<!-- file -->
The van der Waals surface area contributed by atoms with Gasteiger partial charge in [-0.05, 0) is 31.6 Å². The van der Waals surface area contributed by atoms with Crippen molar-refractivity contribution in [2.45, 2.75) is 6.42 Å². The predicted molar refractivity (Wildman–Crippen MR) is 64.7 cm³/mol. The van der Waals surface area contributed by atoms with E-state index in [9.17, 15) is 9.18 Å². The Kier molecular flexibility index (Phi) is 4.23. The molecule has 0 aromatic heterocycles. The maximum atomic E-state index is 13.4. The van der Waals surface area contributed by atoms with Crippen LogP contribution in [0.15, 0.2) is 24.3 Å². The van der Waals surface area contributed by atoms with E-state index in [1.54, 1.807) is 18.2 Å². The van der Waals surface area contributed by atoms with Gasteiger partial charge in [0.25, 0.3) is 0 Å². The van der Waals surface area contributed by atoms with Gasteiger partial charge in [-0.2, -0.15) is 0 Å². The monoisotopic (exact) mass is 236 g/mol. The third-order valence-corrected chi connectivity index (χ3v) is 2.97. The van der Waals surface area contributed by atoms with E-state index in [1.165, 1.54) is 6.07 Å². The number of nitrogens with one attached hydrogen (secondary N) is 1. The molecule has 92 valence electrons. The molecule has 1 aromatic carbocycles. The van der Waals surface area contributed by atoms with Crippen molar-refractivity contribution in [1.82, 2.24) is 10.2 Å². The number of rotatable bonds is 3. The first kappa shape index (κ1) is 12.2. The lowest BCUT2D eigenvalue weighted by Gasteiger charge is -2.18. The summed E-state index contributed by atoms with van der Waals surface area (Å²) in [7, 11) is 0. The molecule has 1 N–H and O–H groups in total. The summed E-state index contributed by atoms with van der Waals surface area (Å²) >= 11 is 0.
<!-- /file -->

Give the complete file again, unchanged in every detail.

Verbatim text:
The van der Waals surface area contributed by atoms with Gasteiger partial charge in [-0.05, 0) is 31.6 Å². The van der Waals surface area contributed by atoms with Crippen molar-refractivity contribution in [2.45, 2.75) is 6.42 Å². The predicted molar refractivity (Wildman–Crippen MR) is 64.7 cm³/mol. The van der Waals surface area contributed by atoms with E-state index in [9.17, 15) is 9.18 Å². The Kier molecular flexibility index (Phi) is 4.23. The molecule has 0 aromatic heterocycles. The maximum atomic E-state index is 13.4. The van der Waals surface area contributed by atoms with Crippen LogP contribution in [0.15, 0.2) is 24.3 Å². The van der Waals surface area contributed by atoms with E-state index in [1.54, 1.807) is 18.2 Å². The van der Waals surface area contributed by atoms with Gasteiger partial charge in [0.25, 0.3) is 0 Å². The van der Waals surface area contributed by atoms with Gasteiger partial charge in [-0.2, -0.15) is 0 Å². The monoisotopic (exact) mass is 236 g/mol. The third-order valence-corrected chi connectivity index (χ3v) is 2.97. The van der Waals surface area contributed by atoms with E-state index in [1.165, 1.54) is 6.07 Å². The number of nitrogens with one attached hydrogen (secondary N) is 1. The molecule has 92 valence electrons. The molecule has 1 aromatic carbocycles. The van der Waals surface area contributed by atoms with Crippen molar-refractivity contribution in [1.82, 2.24) is 10.2 Å². The number of rotatable bonds is 3. The first kappa shape index (κ1) is 12.2. The lowest BCUT2D eigenvalue weighted by Gasteiger charge is -2.18. The summed E-state index contributed by atoms with van der Waals surface area (Å²) in [7, 11) is 0. The molecule has 1 N–H and O–H groups in total. The summed E-state index contributed by atoms with van der Waals surface area (Å²) >= 11 is 0.